Nearly three decades after the U.S. Environmental Protection Agency designated a contaminated railroad tie-treating plant near Somers a Superfund site, BNSF Railway has settled an ongoing lawsuit with landowners living adjacent to the 80-acre site near Flathead Lake.
Although the details of the settlement are confidential, a spokesman for BNSF said the company will purchase most of the plaintiffs’ private property near the site on Somers Road, and will continue cleanup efforts that have been ongoing for two decades.
BNSF and 17 plaintiffs resolved the lawsuit at a settlement conference earlier this month in U.S. District Court in Missoula.
“BNSF and all plaintiffs were able to resolve the pending litigation at this conference. BNSF can confirm that the resolution includes the acquisition of most properties owned by plaintiffs; however, specific terms of the settlement are confidential,” according to a statement from company spokesman Matt Jones.
The Somers Tie Plant is a remediation site managed by the EPA and the Montana Department of Environmental Quality. BNSF and its predecessors have been investigating and remediating the site since 1984, and BNSF’s work at and around the historic tie plant will continue, Jones said.
The company acknowledges that zinc, petroleum hydrocarbons and polynuclear aromatic hydrocarbons have been detected in soil and groundwater on the property and have migrated “to some extent outside BNSF’s property.”
EPA project manager Diana Hammer said recent findings have revealed a large plume of creosote further underground than originally thought.
Research on the property will continue as EPA officials determine how to more thoroughly clean the contaminated soil and groundwater. The affected residents obtain their drinking water from the city water system, not the groundwater.
The 80-acre site near downtown Somers was once home to a railroad tie treatment plant. Owned by the Great Northern Railway, it was established in 1901 and operated until 1986. Today, the land is owned by Great Northern successor BNSF Railway.
For nearly a century, the plant produced wooden railroad ties that were coated with creosote to protect the ties from the elements. Other chemicals used in the tie-making process included zinc chloride and petroleum preservative mixtures, according to the EPA and the lawsuit, filed in 2009.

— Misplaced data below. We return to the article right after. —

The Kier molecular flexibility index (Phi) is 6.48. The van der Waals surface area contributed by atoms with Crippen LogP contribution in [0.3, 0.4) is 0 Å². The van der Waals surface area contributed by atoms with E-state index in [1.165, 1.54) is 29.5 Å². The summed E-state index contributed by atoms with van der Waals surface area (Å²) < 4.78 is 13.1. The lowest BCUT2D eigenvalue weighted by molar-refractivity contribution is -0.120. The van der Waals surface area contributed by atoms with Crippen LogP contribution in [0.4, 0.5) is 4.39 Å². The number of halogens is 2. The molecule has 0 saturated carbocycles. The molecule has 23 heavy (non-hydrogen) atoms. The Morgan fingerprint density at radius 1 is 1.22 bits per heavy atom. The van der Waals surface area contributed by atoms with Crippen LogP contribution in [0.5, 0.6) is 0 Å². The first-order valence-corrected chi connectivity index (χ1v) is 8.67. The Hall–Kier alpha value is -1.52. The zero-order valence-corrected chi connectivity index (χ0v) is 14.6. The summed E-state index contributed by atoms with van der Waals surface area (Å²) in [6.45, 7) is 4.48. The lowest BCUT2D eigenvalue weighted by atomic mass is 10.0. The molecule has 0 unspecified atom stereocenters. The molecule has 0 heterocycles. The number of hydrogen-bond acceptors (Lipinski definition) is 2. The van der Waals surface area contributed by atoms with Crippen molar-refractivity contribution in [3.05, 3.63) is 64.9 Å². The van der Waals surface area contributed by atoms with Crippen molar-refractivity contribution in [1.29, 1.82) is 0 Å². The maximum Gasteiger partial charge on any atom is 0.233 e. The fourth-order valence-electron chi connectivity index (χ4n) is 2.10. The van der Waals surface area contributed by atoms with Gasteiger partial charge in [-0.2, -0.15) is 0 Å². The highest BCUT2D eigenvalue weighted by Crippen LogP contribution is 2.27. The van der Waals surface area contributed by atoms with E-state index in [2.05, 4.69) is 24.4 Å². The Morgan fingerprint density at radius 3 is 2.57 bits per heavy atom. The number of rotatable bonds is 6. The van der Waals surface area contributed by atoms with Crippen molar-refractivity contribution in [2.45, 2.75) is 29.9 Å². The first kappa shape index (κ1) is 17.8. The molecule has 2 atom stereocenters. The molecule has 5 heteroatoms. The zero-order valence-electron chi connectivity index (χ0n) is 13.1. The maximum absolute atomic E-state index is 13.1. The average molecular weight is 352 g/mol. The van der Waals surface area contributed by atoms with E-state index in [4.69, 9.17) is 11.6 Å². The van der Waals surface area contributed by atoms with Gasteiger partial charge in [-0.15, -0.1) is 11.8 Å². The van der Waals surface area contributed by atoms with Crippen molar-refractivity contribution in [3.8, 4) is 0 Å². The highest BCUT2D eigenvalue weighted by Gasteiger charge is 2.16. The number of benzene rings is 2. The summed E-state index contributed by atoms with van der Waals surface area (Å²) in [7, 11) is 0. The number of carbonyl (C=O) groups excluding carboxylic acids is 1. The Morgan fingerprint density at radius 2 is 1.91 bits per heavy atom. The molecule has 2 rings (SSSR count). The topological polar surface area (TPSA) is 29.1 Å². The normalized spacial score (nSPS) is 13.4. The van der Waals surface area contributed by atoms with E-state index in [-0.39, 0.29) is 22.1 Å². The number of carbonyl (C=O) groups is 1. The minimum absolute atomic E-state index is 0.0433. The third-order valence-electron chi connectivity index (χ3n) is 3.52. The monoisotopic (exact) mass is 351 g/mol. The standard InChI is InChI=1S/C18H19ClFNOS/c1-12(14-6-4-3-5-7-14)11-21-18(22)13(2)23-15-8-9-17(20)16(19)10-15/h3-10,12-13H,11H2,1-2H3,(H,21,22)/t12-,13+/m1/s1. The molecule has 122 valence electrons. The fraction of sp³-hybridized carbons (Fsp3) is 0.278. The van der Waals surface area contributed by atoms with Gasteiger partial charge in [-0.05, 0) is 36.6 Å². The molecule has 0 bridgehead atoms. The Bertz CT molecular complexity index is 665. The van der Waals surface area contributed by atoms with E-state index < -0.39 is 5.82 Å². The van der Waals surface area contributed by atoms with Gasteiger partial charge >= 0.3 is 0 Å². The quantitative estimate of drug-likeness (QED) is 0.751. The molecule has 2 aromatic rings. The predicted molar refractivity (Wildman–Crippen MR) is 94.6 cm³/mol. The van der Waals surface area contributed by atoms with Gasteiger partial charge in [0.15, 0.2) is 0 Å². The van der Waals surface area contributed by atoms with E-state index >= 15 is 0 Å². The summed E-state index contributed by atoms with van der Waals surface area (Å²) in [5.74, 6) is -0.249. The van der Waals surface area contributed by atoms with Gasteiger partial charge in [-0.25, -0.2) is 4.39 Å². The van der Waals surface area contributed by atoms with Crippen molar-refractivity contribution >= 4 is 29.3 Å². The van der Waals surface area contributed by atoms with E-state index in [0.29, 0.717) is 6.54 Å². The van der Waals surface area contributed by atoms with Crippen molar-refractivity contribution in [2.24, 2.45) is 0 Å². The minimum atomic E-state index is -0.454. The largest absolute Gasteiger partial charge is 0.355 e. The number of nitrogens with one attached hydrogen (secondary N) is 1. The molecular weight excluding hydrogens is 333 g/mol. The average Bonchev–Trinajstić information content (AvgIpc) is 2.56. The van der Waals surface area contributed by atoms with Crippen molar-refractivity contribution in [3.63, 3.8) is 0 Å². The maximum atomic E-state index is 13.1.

After a tie was coated with protective chemicals it was allowed to dry out on a “drip track.” According to an EPA report, the process produced up to 1,000 pounds of sludge every two years that impacted both the soil and groundwater. The contamination was discovered in 1984 and later that year the area was designated an EPA Superfund site.
In 1994, the EPA, DEQ and BNSF contractors began excavating and treating 50,000 cubic yards of soil and the groundwater underneath the site. Soil remediation was completed in 2002 and water treatment continued until 2007, when the railroad requested that the treatment system be turned off. Because the soils are so dense in that area, the groundwater moved very slowly and was difficult to treat. Since then, government agencies and the railroad have monitored the water’s condition.
A 1989 Record of Decision by the EPA called for treating contaminated soil on-site in a land treatment unit and constructing and operating a groundwater treatment plant. The remedial action started in 1991.
The most recent five-year review’s sampling results have raised questions about how far from the plant the contamination could have spread.
The case was originally filed by Kalispell law firm McGarvey, Heberling, Suyllivan and Lacey in Flathead County District Court on behalf of plaintiffs Richard Ortiz, Alice Enterprises, LLC and its members Thomas and Sheryl Abel.
The case was then transferred to U.S. District Court by BNSF under diversity jurisdiction and was consolidated to include plaintiffs David Graham, Michael Barragan, Pamela Barragan, Barbara Brown, Kathy Dugre, David Hayes, Deborah Hayes, Michael Michaelis, Melissa Michaelis, Mark Blasdel, Alice Blasdel, Robert Lincoln and Beth Lincoln.
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